sbouldersnow

The Arctic air and a prolonged period of light snow arrived as projected for America’s day of thanks. And whether you like it or not, it is here to stay for at least a few more days. We briefly recap the storm and discuss how our Thanksgiving forecast played out. We also give you the details on tonight’s snow event.

Despite freezing drizzle persisting a few hours longer than expected in Boulder, snow totals for the first wave of an Arctic system were spot on with our forecast. Boulder officially recorded 7.1″ of snow from the event. At the BoulderCAST site in NoBo, we measured 6.0″. Save a few hours during the afternoon on Thanksgiving Day, Boulder had more than 50 hours of continuous precipitation, from 8pm Wednesday night until 1am Saturday. The bulk of the snow fell late Thursday into Black Friday from a very persistent and shallow cloud layer supported by upslope within the Arctic airmass. Places in the Foothills, like Nederland and Allenspark, were actually above this layer, and hence, missed out on this continuation of snow. In fact, it was quite sunny above 8,000 feet both Friday and Saturday! This contributed to snow totals in Boulder rivaling and even exceeding those in the some of the higher elevations.

Our final forecast issued Wednesday morning called for the highest snow totals from Boulder westward, with lower snow amounts in the eastern portions of Boulder County and into Denver. Shown below is our original forecast snow total map, with the observed storm totals per location contained in boxes. Green boxes indicate that the observed snowfall was within one inch of the given forecast range, while red was (regrettably) outside the scope of our forecast.

snow recap thanskgiving

As you can see, nothing but green across the Front Range! Well, if you ignore the one erroneous snow report from Broomfield! This storm definitely was a lot less “interesting” than previous storms, and therefore had much lower probability of surprises.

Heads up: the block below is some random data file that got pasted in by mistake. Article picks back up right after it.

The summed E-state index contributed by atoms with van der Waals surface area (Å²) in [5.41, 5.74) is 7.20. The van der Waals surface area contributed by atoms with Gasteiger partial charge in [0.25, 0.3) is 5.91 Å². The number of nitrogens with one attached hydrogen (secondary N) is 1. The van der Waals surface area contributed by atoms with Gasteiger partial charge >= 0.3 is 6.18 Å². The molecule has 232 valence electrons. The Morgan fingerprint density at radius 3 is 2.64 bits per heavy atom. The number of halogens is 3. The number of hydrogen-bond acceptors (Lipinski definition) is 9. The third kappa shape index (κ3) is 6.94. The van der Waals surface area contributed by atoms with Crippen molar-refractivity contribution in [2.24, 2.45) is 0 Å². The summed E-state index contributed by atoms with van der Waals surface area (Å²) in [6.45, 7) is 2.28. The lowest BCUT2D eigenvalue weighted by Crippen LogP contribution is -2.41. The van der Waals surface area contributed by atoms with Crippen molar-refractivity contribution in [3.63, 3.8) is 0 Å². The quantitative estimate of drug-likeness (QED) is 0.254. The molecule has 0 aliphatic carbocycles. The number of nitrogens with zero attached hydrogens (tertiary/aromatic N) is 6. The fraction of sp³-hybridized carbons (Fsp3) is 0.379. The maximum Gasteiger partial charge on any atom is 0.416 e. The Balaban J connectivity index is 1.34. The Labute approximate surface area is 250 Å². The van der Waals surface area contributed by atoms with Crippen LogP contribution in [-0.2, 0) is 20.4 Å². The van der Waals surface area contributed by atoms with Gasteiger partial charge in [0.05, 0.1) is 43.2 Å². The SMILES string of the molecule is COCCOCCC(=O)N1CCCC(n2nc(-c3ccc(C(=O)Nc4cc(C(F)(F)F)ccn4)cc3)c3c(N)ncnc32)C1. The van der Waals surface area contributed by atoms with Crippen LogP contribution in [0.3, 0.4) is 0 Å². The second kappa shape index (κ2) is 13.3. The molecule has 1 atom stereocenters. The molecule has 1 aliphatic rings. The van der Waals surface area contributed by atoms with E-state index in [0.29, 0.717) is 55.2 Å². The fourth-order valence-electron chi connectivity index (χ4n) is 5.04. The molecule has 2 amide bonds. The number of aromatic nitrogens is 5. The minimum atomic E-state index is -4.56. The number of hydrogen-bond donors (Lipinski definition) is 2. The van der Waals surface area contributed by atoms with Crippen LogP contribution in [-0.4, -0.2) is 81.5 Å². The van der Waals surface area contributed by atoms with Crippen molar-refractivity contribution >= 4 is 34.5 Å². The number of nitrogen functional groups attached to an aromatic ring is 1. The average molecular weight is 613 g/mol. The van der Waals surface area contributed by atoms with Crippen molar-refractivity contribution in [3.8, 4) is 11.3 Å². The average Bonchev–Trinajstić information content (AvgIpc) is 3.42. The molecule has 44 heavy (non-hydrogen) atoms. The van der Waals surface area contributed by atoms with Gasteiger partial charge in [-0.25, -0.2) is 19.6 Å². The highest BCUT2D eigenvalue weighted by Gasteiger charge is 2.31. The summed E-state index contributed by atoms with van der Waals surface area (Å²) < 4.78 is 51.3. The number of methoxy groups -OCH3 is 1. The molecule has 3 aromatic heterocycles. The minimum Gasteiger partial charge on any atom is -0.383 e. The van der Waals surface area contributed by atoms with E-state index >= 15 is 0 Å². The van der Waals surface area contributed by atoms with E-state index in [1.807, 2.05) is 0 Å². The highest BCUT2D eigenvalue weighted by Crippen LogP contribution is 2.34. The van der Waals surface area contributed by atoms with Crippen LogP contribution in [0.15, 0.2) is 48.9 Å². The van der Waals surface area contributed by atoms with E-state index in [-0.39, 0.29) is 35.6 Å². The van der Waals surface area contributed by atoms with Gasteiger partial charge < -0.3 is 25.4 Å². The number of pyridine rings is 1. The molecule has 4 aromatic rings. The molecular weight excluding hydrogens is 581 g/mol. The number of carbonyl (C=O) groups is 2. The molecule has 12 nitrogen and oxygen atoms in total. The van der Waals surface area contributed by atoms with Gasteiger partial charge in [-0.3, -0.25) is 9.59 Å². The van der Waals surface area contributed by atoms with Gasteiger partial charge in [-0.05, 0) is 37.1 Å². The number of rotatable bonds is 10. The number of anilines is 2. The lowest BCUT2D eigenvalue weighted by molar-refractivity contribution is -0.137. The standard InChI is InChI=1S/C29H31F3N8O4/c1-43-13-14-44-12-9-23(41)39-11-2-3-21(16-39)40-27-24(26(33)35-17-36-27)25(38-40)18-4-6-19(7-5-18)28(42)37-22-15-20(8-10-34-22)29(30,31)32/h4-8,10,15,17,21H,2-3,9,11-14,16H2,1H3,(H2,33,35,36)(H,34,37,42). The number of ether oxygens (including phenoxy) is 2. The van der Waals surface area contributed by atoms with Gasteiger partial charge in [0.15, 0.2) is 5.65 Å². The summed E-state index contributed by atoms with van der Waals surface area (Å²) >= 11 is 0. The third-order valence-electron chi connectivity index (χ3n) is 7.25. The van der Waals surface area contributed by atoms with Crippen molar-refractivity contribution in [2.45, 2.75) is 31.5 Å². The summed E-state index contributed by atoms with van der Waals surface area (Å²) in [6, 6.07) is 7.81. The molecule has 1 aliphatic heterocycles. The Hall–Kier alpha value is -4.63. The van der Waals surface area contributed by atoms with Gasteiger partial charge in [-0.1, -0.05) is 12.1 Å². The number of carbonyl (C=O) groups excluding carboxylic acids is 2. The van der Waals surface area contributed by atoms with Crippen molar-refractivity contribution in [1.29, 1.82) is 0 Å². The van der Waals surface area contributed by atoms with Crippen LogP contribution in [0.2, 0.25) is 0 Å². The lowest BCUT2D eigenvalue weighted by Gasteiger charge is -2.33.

This snow brings our seasonal total to 10.9″. Boulder’s normal snow accumulation through the end of November is 20.9″, so we are well below average at this point. However, it isn’t too late to catch up! On the contrary, we are above normal as far as total precipitation (thanks to all those 34 degree rainy nights). Our mountain snowpack is above normal as well.

basinplotsp16

More snow is already knocking on our doorstep for this evening.

Today will be our fourth consecutive day entirely below freezing. Quite the feat for November. This evening, we will have a final showdown with the upper-low that has been impacting us since Wednesday. Light snow will overspread the region by 8pm tonight, from south to north, as a surface low deepens in southeast Colorado. The jet will also be overhead, so we do expect a few localized bands of heavy snow to show up across the area — 10 to 25 miles long and just 5 miles wide. Where exactly they will form is hard to say, but we suspect most of the action will remain south and east of Denver, closer to the developing low.

Outside of these bands, most areas are looking at very weak upslope and marginal mid-level ascent, so totals will remain quite low. We are thinking a general 1/2  to 3″ for Boulder County, even the Foothills.

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Contradictory to the system’s slow movement over the past week, it will rapidly scurry into the northern Plains this evening. There will only be roughly a six-hour window for snowfall, and freezing drizzle could mix in at times (which would limit snow amounts even further). Areas from Denver south and east will do a little better this time. As such, our forecast map for this brief shot of snow is below.

nov29snow

If you are headed out to the Broncos/Patriots game tonight at Mile High, prepare for both the cold and some snow, especially for the second half. Temperatures will be steady throughout the game in the upper teens. Dress warm!

Feature photo credit: Thomas Mangan (Boulder, CO)

Ben Castellani

Ben grew up in western Pennsylvania and holds both a bachelor's and a master's degree in meteorology. He currently works on a programming language tailored for scientists at Harris Geospatial Solutions in Boulder.

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